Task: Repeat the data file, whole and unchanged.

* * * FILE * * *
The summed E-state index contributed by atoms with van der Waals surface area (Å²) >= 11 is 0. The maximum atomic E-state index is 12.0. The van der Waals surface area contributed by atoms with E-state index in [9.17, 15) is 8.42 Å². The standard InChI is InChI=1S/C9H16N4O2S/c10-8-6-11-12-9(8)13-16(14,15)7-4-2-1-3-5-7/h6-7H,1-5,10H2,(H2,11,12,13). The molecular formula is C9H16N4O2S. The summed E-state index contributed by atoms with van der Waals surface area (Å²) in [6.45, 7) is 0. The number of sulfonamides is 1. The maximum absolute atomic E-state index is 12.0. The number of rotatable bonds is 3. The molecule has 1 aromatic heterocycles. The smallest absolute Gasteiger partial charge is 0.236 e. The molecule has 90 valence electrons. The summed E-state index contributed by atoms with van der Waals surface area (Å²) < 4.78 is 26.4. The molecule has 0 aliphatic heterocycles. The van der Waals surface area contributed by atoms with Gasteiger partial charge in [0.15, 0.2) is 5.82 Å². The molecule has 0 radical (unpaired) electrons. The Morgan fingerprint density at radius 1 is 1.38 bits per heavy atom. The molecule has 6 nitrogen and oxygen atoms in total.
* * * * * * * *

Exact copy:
The summed E-state index contributed by atoms with van der Waals surface area (Å²) >= 11 is 0. The maximum atomic E-state index is 12.0. The van der Waals surface area contributed by atoms with E-state index in [9.17, 15) is 8.42 Å². The standard InChI is InChI=1S/C9H16N4O2S/c10-8-6-11-12-9(8)13-16(14,15)7-4-2-1-3-5-7/h6-7H,1-5,10H2,(H2,11,12,13). The molecular formula is C9H16N4O2S. The summed E-state index contributed by atoms with van der Waals surface area (Å²) in [6.45, 7) is 0. The number of sulfonamides is 1. The maximum absolute atomic E-state index is 12.0. The number of rotatable bonds is 3. The molecule has 1 aromatic heterocycles. The smallest absolute Gasteiger partial charge is 0.236 e. The molecule has 90 valence electrons. The summed E-state index contributed by atoms with van der Waals surface area (Å²) < 4.78 is 26.4. The molecule has 0 aliphatic heterocycles. The van der Waals surface area contributed by atoms with Gasteiger partial charge in [0.15, 0.2) is 5.82 Å². The molecule has 0 radical (unpaired) electrons. The Morgan fingerprint density at radius 1 is 1.38 bits per heavy atom. The molecule has 6 nitrogen and oxygen atoms in total.